CHAPEL HILL – The state House is pushing for government groups—like town councils—to record their meetings held in closed session.

Orange County Commissioner Penny Rich says she is in favor of government bodies being more transparent, however, she is worried about the affect it will have on the Board’s possible development negotiations.

“To put that up in front of everyone’s face before we even have a deal going—we might really be sacrificing a deal. We could lose a deal; we could lose that economic development,” Rich said.

Currently—governmental bodies can meet privately for several reasons, such as to discuss economic development negotiations and reports of criminal investigations.

Rich says sometimes it takes a while for negotiations, such as the buying and selling of land, to be sorted out. She’s afraid interested parties might shy away before a deal can be made.

She says the Board of Commissioner’s clerk keeps already keeps track of open and closed-session minutes— and keeps at least one record on file permanently.

“We have that privilege right now and it would be a shame to lose that privilege,” she said.

House Bill 870, “Record Closed Sessions of Public Bodies,” states that closed sessions held by a public body should be recorded in the form of sound or video and sound recordings. The recordings of closed sessions will become open for the public and media’s access. The recording will then be kept for at least two years from the date of the public release of the recording.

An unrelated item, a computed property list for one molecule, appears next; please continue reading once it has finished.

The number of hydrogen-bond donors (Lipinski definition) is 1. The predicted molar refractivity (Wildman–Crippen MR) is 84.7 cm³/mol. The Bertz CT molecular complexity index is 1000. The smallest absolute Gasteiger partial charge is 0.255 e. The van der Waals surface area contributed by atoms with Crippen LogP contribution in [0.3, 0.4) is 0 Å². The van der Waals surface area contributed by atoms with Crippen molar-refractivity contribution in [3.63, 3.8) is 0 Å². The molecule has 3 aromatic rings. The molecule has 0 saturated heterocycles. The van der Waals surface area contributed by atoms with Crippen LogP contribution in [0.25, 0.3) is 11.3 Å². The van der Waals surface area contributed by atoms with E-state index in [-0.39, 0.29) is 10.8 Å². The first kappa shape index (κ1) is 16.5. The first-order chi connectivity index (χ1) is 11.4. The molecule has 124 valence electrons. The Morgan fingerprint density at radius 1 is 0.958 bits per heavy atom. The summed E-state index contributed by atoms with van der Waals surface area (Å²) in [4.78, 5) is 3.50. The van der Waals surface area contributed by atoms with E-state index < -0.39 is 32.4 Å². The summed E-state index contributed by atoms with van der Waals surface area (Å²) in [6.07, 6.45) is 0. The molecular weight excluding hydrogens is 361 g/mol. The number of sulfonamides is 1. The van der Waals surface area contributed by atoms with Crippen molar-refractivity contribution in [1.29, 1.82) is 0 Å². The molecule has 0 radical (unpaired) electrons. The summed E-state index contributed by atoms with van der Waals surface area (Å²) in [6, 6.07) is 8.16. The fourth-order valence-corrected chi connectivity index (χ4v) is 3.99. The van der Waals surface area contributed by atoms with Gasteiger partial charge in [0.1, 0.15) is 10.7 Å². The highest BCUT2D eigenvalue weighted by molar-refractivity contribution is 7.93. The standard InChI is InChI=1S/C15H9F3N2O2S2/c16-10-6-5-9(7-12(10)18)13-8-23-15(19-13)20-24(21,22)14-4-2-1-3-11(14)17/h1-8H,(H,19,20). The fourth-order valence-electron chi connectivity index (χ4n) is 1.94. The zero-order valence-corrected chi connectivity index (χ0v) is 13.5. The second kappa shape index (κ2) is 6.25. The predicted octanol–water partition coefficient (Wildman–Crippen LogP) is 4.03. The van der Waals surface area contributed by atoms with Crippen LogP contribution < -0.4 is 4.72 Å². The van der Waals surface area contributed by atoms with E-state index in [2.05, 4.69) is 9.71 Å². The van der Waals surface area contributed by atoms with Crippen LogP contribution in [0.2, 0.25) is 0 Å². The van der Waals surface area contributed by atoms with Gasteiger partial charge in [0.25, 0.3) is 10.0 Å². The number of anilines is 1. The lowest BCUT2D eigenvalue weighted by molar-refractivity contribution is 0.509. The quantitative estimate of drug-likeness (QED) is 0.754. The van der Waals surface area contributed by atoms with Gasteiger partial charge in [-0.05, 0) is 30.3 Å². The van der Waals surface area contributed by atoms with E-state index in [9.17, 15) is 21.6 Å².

“The whole idea of going into closed session is to discuss issues that you might not be able to talk about in an open session,” Rich said.

The bill would not allow recordings about board discussions of personnel matters, potential terrorist activity, and privileged information with its attorney.

Chapel Hill Mayor Kleinschmidt says if the bill is passed, it won’t affect Orange County’s local government drastically. He says if the video and audio files taken during a closed-session are released to the public—it’ll be after the matter is concluded.

He believes the bill is an effort for state-wide transparency in local government—things that are already practiced in our area.

“What I think is basically going on here is that NC House is just concerned that there are things going-on that are trying to circumvent the open-meeting laws,” said Kleinschmidt.

House Bill 870 is now heading to the Senate for discussion.